While it is difficult to clarify further these questions (cf. People v. Eckert, 2 N Y 2d 126, 130; People v. Angelo, 246 N.Y. 451, 457), it would seem sufficiently clear that for proper determination of these questions, two main considerations should be emphasized. Firstly, criminal liability cannot be predicated upon every careless act merely because its carelessness results in another's death; and, secondly, the elements of the crime "preclude the proper condemnation of inadvertent risk creation unless `the significance of the circumstances of fact would be apparent to one who shares the community's general sense of right and wrong'." (Model Penal Code, Tent. Draft No. 9, supra, at p. 53, citing Hart, The Aims of the Criminal Law, 23 Law & Contemp. Prob. 401, 417.)

Turning to the case before us, upon consideration of the totality of the circumstances surrounding the defendant's conduct, we conclude that the People put forward before the Grand Jury sufficient evidence to "warrant a conviction by the trial jury." (Code Crim. Pro., § 251; People v. Howell, 3 N Y 2d 672; People v. Donahue, 309 N.Y. 6; People v. Nitzberg, 289 N.Y. 523, 526; People v. Sweeney, 213 N.Y. 37, 42; People v. Glen, 173 N.Y. 395, 400.) In other words, the evidence presented to the Grand [336] Jury was the equivalent of prima facie proof that the crime charged had been committed by the defendant. (See, e.g., People v. D'Angelo, 29 N Y 2d 599; People v. Peetz, 7 N Y 2d 147; People v. Wess, 32 A D 2d 972, affd. 27 N Y 2d 933.)[10]

The evidence discloses that Mrs. Palazzo was struck by the defendant's car while crossing Castleton Avenue at the intersection of Castleton and Bard Avenues with the traffic signal green in her favor. At the time she was struck, Mrs. Palazzo was half-way across Castleton Avenue. The evidence also indicates that the defendant failed to obey the red traffic signal at the intersection of Castleton and Bard Avenues and stop his motor vehicle, as required by law, before proceeding through the intersection. Additionally, there is evidence that he was traveling at a high rate of speed (approximately 52 mph) just before and at impact. Furthermore, no visual obstruction to the sighting of Mrs. Palazzo, lawfully crossing at the intersection, was apparent. It should be abundantly clear that such conduct cannot be characterized as mere carelessness, sufficient only to establish liability for ordinary civil negligence. Rather, from this evidence, and the reasonable inferences to be drawn therefrom, a jury could find the defendant guilty of criminally negligent homicide.[11] Indeed, by no means can it be said that the evidence fell short of the quantum and standard of proof demanded by section 251 of the Code of Criminal Procedure. To hold otherwise, and excuse the flagrant disregard manifested here, would sanction conduct at which the statute was clearly aimed, and, in effect, abolish the crime of criminally negligent homicide in all homicides resulting from a misuse of a motor vehicle.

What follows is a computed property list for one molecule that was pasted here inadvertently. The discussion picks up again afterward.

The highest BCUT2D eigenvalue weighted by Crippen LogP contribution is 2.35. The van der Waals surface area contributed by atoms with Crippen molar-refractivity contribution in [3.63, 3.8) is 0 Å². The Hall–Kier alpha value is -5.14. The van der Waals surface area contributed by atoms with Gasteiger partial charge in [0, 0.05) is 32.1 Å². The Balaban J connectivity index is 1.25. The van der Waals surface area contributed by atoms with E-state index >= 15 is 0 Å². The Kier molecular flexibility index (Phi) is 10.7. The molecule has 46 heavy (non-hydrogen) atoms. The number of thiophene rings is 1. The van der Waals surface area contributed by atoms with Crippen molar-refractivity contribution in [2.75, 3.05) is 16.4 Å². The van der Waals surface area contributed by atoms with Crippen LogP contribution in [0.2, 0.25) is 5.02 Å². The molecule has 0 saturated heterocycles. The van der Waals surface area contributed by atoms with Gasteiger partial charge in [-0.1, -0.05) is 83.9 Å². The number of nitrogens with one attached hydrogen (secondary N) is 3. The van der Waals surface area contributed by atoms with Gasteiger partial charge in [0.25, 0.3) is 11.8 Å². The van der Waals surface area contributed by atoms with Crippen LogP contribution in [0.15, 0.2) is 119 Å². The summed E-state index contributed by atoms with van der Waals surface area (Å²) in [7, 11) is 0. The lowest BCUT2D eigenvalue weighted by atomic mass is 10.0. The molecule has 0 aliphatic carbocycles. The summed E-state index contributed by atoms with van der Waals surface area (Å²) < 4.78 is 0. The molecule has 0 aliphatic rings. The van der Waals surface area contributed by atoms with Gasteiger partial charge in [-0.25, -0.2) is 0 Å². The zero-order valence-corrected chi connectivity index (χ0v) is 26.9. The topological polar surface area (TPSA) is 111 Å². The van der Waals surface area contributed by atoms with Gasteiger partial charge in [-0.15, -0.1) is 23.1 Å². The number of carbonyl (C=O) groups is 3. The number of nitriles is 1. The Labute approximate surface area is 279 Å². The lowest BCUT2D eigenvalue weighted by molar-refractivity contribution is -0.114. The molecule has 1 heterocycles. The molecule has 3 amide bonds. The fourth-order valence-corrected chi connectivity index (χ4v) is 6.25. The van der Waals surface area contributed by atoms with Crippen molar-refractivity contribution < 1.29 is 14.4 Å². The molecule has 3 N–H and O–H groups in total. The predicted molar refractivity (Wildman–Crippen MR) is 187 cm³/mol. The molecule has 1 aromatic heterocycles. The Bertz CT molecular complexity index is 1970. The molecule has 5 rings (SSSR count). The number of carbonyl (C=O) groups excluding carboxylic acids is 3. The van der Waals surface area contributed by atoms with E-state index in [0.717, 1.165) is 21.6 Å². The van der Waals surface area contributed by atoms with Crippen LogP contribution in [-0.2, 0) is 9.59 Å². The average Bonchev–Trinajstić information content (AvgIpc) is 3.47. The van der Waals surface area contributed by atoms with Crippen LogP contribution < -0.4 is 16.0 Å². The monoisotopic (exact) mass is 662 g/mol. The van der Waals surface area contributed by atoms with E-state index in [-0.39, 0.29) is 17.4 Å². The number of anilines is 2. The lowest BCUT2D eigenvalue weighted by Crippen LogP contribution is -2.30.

Accordingly, the order appealed from should be reversed, and the indictment reinstated.

Order reversed, etc.

[1] Additional testimony was elicited from a friend of the defendant, who was in the car at the time of the accident. He testified that at about five o'clock that morning, the defendant entered Magnificent Men's Social Club. While the witness admitted that he himself had been drinking at the club, he stated that he did not see the defendant "touch anything". The witness, however, was unable to relate anything about the accident since he was asleep in the defendant's car at the time.